Victor Davis Hanson argues in his latest National Review Online column that the Obama administration’s actions have marked an abrupt change after more than 60 years of relatively consistent post-World War II American foreign policy.
For all the policy blunders and moral hypocrisies of the last 70 years, American strategy mostly worked and thus created the present globalized world. American foreign policy ensures its continuance. At times, isolationists unduly prevented U.S. police action; at other moments, nation-builders naïvely thought they could remake the Third World into the image of the West. Sometimes interventions worked, at other times not so well; there would be no Hyundai or Samsung without the Korean War, even as Vietnam was lost to Communism. Iraq was finally freed from a genocidal monster who turned oil money into death for his own people and his neighbors; but it was not firmly set on the path of constitutional government after the abrupt American pullout.
Over the last five years, those long-held strategic principles have largely been ignored or rejected by the Obama administration. There is real doubt today that the U.S. would risk coming to the aid of South Korea, Japan, or Taiwan. If Putin tomorrow sent a division into Estonia to deliberately provoke an Article V NATO response, he might well not get one — and therefore may well try. If Iran tested a bomb next year, the U.S., for all its now-trite “unacceptable” and “outrageous” talk, would likely shrug and assume that a nuclear Iran was analogous to a nuclear Pakistan or Israel and thus no big deal. Our allies assume that since 2009 American friendship is mostly rhetorical or ceremonial, but no longer exists in the sense of any serious guarantees.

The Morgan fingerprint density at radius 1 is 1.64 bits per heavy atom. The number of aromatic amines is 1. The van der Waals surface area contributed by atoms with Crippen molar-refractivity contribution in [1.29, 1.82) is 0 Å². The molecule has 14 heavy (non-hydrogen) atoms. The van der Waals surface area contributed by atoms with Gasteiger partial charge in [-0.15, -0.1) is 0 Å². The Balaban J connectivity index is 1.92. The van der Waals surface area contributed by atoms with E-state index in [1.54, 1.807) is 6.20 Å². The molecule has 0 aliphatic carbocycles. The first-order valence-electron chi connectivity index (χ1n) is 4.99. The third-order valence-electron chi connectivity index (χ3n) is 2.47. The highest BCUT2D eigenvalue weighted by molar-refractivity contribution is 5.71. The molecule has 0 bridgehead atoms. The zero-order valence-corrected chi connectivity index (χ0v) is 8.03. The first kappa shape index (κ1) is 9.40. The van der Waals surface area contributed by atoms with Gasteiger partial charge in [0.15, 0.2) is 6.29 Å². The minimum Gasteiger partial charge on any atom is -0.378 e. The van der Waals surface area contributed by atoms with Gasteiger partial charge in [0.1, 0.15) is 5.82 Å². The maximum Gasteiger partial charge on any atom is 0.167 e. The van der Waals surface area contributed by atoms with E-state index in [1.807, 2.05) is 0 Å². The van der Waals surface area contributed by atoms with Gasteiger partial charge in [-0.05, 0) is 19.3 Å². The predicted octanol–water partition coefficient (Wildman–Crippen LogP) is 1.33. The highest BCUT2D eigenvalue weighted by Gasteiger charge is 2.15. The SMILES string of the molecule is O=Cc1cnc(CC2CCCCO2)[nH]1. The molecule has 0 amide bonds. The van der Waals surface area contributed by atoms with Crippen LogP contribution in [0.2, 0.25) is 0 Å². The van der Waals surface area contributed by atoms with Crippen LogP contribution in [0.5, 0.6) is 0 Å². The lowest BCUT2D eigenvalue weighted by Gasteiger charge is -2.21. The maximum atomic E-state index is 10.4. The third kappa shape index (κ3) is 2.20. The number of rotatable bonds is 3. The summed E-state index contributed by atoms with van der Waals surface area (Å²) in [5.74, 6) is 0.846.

The U.S. might intervene again against a dictator, but only if it could do so by leading from behind, with other powers in the front line, and only if the target were weak and clearly tottering. So, for example, we followed France and the United Kingdom into Libya, once it was evident that Qaddafi’s days were numbered, while steering clear of unilaterally punishing Syria for WMD use, although thousands more had been killed in Syria than in Libya, by an Assad who had much more fight in him than did Qaddafi. We certainly have had little interest in the Mogadishu-like landscapes into which these two Mediterranean countries have descended. American intervention is currently predicated not on the nature or threat of the rogue regime, but on two criteria: Would removing a rogue killer entail casualties? And: Would other countries lead the intervention?